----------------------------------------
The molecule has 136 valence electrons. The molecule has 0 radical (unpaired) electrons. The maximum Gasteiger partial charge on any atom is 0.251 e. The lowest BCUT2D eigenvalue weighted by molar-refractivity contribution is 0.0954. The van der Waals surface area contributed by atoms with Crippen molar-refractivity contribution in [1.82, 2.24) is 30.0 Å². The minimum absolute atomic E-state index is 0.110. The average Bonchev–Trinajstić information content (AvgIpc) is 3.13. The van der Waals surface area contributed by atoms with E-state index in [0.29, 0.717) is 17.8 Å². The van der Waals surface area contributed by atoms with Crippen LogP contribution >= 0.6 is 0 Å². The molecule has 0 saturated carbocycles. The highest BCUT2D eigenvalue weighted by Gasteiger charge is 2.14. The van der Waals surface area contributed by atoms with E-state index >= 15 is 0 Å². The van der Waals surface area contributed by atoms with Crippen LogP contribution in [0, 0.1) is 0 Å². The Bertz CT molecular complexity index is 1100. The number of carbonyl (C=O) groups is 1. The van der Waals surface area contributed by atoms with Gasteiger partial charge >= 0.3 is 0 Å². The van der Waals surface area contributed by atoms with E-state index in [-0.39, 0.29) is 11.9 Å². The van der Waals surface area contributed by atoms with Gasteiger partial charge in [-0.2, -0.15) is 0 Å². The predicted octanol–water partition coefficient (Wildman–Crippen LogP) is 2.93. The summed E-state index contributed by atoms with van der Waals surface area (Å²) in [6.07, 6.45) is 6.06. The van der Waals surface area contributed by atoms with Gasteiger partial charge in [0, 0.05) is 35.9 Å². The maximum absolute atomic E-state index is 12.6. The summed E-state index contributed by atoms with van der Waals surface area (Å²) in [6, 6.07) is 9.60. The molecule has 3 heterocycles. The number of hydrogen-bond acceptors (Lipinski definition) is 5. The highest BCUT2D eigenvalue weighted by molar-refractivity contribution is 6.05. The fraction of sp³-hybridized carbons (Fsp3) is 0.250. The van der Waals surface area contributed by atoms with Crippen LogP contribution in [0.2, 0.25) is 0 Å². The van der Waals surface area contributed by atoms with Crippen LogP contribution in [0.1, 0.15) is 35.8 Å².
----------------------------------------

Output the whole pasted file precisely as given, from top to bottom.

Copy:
The molecule has 136 valence electrons. The molecule has 0 radical (unpaired) electrons. The maximum Gasteiger partial charge on any atom is 0.251 e. The lowest BCUT2D eigenvalue weighted by molar-refractivity contribution is 0.0954. The van der Waals surface area contributed by atoms with Crippen molar-refractivity contribution in [1.82, 2.24) is 30.0 Å². The minimum absolute atomic E-state index is 0.110. The average Bonchev–Trinajstić information content (AvgIpc) is 3.13. The van der Waals surface area contributed by atoms with E-state index in [0.29, 0.717) is 17.8 Å². The van der Waals surface area contributed by atoms with Crippen LogP contribution >= 0.6 is 0 Å². The molecule has 0 saturated carbocycles. The highest BCUT2D eigenvalue weighted by Gasteiger charge is 2.14. The van der Waals surface area contributed by atoms with E-state index >= 15 is 0 Å². The van der Waals surface area contributed by atoms with Crippen LogP contribution in [0, 0.1) is 0 Å². The Bertz CT molecular complexity index is 1100. The number of carbonyl (C=O) groups is 1. The van der Waals surface area contributed by atoms with Gasteiger partial charge >= 0.3 is 0 Å². The van der Waals surface area contributed by atoms with E-state index in [-0.39, 0.29) is 11.9 Å². The van der Waals surface area contributed by atoms with Gasteiger partial charge in [-0.2, -0.15) is 0 Å². The predicted octanol–water partition coefficient (Wildman–Crippen LogP) is 2.93. The summed E-state index contributed by atoms with van der Waals surface area (Å²) in [6.07, 6.45) is 6.06. The van der Waals surface area contributed by atoms with Gasteiger partial charge in [0, 0.05) is 35.9 Å². The maximum absolute atomic E-state index is 12.6. The summed E-state index contributed by atoms with van der Waals surface area (Å²) in [6, 6.07) is 9.60. The molecule has 3 heterocycles. The number of hydrogen-bond acceptors (Lipinski definition) is 5. The highest BCUT2D eigenvalue weighted by molar-refractivity contribution is 6.05. The fraction of sp³-hybridized carbons (Fsp3) is 0.250. The van der Waals surface area contributed by atoms with Crippen LogP contribution in [0.2, 0.25) is 0 Å². The van der Waals surface area contributed by atoms with Crippen LogP contribution in [0.1, 0.15) is 35.8 Å².